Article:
Yet these themes never progress beyond motifs; they recur, and are referred to as plot points, but they are not explored in any depth. Kill la Kill is no Utena in its running with sexual matters to surreal and interesting conclusions; Utena had an episode about a girl’s first period dressed up as a comedy episode about an egg. Kill la Kill‘s closest analogue to those Nanami-centric episodes of Utena is probably Mako’s family-focused episode, and that was about politics. It is thus apparently politics and particularly imperialism and fascism – another pervasive aesthetic from the helmet-like hairstyles of the faceless thugs of the school and the initial dialogue being a lecture about Nazism right through to music-themed villain Jakuzure’s obsession with marches and Ragyo’s cultish corporate ethos – that are a key theme. Satsuki runs Honnouji Academy and the entire city beneath it on the strength of family connections and her handpicked henchmen, ruling from a close-to-literal ivory tower and, in the climax of the series’ first half conflating democracy with survival of the fittest with her absurd “Naturals Election”, a fight to the death for the right to rule with the odds stacked in favour of her own favourites. From there, her ambitions expand; she is ruler of her own domain, and immediately thereafter goes after her nearest rivals. Here, the fascist/nationalist imagery becomes more intense; in previous battles Jakuzure has used classical standards for her attacks with the general aesthetic being the absurdity of a majorette turning her orchestra into weapons. Her choice of song for an attack on an enemy fortress – bringing down the Walls of Jericho with trumpets, in fact, is Elgar’s Pomp & Circumstance March No.1 – better known to English audiences as Land of Hope and Glory. Land of Hope and Glory, along with Rule Britannia and to some extent I Vow To Thee My Country (words set to Holst’s Jupiter) represent a vision of British imperialism that to a modern perspective is unpleasantly militaristic and supremacist. Jakuzure is attacking a rival school based around religion and myth, and her two-stage attack – first using the help of the Film and IT societies to break down their illusions and then using Elgar to break down their walls. This is quite literally, then, progress and imperialism, presented in the most Victorian nationalist fashion (and arguably, tenuously, Christian fashion), washing away the superstitous savages in the name of capital (embodied by Satsuki’s corporation) and Empire. One short scene and perfectly chosen musical cue thus cements beyond doubt the political barbs of Kill la Kill.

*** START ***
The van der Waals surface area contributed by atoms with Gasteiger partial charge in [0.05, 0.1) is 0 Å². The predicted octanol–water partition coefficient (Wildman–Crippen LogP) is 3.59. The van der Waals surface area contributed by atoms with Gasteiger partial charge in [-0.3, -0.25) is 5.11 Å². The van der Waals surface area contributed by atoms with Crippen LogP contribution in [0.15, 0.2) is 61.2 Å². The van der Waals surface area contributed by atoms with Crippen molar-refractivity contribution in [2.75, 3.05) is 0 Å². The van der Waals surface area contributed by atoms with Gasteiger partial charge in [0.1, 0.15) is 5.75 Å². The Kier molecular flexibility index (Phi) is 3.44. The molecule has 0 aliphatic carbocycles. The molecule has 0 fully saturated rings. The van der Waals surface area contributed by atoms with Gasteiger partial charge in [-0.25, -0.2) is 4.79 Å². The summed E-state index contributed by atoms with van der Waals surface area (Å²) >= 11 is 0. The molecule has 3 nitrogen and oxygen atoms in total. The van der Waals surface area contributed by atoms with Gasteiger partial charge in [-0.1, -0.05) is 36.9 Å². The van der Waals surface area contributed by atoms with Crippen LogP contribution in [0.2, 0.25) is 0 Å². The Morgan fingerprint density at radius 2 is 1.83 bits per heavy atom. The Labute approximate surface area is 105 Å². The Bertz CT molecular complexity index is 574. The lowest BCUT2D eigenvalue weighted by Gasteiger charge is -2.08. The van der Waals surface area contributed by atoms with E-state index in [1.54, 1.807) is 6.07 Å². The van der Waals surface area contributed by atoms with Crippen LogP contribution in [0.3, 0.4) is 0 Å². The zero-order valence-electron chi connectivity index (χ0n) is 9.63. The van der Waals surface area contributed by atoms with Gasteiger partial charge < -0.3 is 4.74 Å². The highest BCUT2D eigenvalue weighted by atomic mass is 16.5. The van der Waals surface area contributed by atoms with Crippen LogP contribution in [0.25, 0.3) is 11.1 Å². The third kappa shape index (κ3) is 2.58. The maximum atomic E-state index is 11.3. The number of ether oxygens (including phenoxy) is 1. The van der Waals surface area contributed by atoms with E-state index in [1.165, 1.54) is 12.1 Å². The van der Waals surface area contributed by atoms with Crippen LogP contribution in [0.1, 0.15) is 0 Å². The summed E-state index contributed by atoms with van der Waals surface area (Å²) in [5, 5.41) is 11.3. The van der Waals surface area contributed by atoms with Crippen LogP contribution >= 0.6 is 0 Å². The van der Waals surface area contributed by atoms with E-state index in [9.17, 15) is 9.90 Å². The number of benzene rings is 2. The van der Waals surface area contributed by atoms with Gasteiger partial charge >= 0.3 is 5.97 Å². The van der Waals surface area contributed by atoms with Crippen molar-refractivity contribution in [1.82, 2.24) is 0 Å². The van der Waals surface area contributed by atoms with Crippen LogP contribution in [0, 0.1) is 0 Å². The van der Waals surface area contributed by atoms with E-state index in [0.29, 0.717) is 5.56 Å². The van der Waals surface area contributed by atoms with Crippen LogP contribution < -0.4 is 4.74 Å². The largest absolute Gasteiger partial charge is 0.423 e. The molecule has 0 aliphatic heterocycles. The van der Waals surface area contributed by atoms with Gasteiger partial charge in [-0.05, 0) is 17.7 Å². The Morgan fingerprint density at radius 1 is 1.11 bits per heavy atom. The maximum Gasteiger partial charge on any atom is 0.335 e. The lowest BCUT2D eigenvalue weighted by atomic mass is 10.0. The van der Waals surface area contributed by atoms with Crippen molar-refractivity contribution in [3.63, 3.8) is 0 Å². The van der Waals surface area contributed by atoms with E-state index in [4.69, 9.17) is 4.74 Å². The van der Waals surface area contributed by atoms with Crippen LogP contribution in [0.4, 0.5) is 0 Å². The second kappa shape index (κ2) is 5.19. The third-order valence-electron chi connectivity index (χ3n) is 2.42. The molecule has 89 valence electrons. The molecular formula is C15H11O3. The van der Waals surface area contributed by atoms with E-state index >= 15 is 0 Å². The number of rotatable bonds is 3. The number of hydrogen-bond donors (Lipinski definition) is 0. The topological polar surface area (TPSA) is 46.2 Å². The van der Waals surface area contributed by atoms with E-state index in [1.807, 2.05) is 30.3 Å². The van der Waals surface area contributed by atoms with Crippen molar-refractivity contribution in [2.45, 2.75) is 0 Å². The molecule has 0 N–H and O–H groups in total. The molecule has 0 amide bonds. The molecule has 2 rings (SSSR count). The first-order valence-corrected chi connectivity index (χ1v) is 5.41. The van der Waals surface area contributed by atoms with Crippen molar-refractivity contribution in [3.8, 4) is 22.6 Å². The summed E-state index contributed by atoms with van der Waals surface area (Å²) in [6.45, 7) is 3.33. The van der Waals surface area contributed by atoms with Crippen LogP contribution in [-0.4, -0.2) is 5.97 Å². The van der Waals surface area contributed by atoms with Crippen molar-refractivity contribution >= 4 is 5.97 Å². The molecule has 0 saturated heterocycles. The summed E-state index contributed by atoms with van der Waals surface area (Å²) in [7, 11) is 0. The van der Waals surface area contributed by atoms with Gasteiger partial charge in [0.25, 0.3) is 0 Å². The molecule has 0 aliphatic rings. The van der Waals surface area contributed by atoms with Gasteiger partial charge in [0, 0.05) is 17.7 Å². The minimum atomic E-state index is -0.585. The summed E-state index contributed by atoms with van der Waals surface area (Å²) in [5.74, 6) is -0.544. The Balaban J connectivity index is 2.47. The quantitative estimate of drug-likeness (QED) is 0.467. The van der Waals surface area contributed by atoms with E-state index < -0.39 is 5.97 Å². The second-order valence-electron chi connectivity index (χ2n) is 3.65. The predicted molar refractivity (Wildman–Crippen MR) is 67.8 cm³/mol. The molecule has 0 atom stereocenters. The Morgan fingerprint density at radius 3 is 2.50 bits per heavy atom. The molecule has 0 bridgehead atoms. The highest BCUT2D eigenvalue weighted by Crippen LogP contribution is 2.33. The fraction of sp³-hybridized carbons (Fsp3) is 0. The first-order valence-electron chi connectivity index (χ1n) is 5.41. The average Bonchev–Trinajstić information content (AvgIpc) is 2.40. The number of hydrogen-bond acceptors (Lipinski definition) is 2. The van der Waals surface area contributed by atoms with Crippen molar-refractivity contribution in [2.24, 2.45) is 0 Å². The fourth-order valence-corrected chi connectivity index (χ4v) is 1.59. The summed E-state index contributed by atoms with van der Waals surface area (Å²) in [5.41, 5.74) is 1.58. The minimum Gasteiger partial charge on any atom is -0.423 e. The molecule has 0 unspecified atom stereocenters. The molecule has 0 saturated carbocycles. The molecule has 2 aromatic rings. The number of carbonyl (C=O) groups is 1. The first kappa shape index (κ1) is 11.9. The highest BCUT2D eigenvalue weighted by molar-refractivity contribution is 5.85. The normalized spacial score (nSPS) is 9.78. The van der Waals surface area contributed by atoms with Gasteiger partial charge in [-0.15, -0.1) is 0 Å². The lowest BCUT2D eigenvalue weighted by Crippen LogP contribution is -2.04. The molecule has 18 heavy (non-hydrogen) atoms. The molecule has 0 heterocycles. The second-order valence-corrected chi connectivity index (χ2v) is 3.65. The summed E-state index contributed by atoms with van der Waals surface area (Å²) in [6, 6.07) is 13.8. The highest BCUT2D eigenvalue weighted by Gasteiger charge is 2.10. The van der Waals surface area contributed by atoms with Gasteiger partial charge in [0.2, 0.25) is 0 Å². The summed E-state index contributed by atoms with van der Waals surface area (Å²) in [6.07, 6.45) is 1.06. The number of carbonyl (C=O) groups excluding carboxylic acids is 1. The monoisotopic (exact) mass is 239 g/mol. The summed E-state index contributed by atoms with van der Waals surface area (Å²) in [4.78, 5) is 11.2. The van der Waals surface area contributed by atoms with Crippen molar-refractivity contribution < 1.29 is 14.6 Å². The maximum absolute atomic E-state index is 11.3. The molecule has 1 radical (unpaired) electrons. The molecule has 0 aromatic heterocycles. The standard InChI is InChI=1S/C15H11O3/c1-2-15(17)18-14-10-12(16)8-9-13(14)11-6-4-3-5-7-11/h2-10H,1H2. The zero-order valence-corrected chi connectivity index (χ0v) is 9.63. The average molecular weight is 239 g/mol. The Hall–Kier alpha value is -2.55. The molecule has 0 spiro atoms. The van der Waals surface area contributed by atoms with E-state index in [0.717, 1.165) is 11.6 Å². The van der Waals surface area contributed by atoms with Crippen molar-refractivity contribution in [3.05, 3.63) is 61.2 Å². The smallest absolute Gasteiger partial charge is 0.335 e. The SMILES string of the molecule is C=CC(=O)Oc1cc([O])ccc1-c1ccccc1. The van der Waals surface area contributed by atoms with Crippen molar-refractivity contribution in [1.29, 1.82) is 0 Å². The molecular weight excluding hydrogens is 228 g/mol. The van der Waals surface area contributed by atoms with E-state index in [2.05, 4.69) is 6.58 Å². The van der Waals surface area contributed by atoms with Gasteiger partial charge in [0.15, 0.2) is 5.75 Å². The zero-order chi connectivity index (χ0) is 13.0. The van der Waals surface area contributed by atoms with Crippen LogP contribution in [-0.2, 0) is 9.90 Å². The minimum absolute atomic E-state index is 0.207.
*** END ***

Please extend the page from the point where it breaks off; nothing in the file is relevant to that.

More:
Yet the whole is still a scattershot affair, of allusion and visual jokes and half-engaged-with sexual politics and culturally-distant jabs at nationalism. The same episode as Jakuzure’s use of Elgar has another battle between literally meat-headed footballers who wrap themselves in steaks for protection and Gamagoori’s rules-obsessed disciplinary committee, and a school which has established its own currency – the Bitcoin-like “Takada Buck” – to take control of local business and tourism. Kill la Kill is pretty much a grotesque series of absurdities, swiping at the aesthetics of sexual politics and fascism and never engaging with them fully. Thus it returns to the recurring song – Before My Body is Dry. “Don’t lose your way,” it repeats; “I gotta find out who killed my dad.” Ryuko is shown to be almost completely uninterested in the politics of Honnouji, playing them to her advantage. Ragyo and Satsuki’s plots are just obstacles in her quest for vengeance, and while there is the implication of a developed setting it is actively being sidelined by every main character because they are so single-minded. In many ways this is the strength of Kill la Kill, and its greatest joke; Ryuko, in her selfish, bloody-minded quest for vengeance, is inadvertently being a hero simply by opposing a broken and evil system – yet she does not want to do it.